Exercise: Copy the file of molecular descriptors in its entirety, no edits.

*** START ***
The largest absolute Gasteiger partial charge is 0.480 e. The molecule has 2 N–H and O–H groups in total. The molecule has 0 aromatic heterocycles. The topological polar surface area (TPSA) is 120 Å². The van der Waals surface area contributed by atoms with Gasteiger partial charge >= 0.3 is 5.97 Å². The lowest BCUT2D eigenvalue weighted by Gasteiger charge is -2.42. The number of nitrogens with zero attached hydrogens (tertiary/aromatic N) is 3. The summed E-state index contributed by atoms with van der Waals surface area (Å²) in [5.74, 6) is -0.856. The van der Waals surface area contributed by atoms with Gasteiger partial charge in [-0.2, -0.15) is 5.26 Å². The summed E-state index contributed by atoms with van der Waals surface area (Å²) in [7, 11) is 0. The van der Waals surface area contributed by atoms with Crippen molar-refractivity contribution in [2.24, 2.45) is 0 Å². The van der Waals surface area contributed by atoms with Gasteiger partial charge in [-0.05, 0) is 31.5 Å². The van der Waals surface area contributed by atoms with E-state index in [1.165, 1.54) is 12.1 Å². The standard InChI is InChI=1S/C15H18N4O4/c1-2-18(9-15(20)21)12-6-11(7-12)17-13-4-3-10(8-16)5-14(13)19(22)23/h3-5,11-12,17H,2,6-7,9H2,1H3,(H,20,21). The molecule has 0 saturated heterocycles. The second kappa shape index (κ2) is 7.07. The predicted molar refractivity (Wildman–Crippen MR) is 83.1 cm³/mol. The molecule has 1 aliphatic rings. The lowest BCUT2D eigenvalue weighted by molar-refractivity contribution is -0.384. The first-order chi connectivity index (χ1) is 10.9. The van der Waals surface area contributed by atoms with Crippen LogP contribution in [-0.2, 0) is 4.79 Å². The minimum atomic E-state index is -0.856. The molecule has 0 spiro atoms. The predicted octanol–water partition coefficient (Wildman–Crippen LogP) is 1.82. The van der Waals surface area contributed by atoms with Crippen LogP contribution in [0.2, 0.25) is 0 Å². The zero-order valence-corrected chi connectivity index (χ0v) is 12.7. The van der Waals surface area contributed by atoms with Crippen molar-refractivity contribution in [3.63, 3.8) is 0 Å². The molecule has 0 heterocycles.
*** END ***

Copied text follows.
The largest absolute Gasteiger partial charge is 0.480 e. The molecule has 2 N–H and O–H groups in total. The molecule has 0 aromatic heterocycles. The topological polar surface area (TPSA) is 120 Å². The van der Waals surface area contributed by atoms with Gasteiger partial charge >= 0.3 is 5.97 Å². The lowest BCUT2D eigenvalue weighted by Gasteiger charge is -2.42. The number of nitrogens with zero attached hydrogens (tertiary/aromatic N) is 3. The summed E-state index contributed by atoms with van der Waals surface area (Å²) in [5.74, 6) is -0.856. The van der Waals surface area contributed by atoms with Gasteiger partial charge in [-0.2, -0.15) is 5.26 Å². The summed E-state index contributed by atoms with van der Waals surface area (Å²) in [7, 11) is 0. The van der Waals surface area contributed by atoms with Crippen molar-refractivity contribution in [2.24, 2.45) is 0 Å². The van der Waals surface area contributed by atoms with Gasteiger partial charge in [-0.05, 0) is 31.5 Å². The van der Waals surface area contributed by atoms with E-state index in [1.165, 1.54) is 12.1 Å². The standard InChI is InChI=1S/C15H18N4O4/c1-2-18(9-15(20)21)12-6-11(7-12)17-13-4-3-10(8-16)5-14(13)19(22)23/h3-5,11-12,17H,2,6-7,9H2,1H3,(H,20,21). The molecule has 0 saturated heterocycles. The second kappa shape index (κ2) is 7.07. The predicted molar refractivity (Wildman–Crippen MR) is 83.1 cm³/mol. The molecule has 1 aliphatic rings. The lowest BCUT2D eigenvalue weighted by molar-refractivity contribution is -0.384. The first-order chi connectivity index (χ1) is 10.9. The van der Waals surface area contributed by atoms with Crippen LogP contribution in [-0.2, 0) is 4.79 Å². The minimum atomic E-state index is -0.856. The molecule has 0 spiro atoms. The predicted octanol–water partition coefficient (Wildman–Crippen LogP) is 1.82. The van der Waals surface area contributed by atoms with Crippen LogP contribution in [0.2, 0.25) is 0 Å². The zero-order valence-corrected chi connectivity index (χ0v) is 12.7. The van der Waals surface area contributed by atoms with Crippen molar-refractivity contribution in [3.63, 3.8) is 0 Å². The molecule has 0 heterocycles.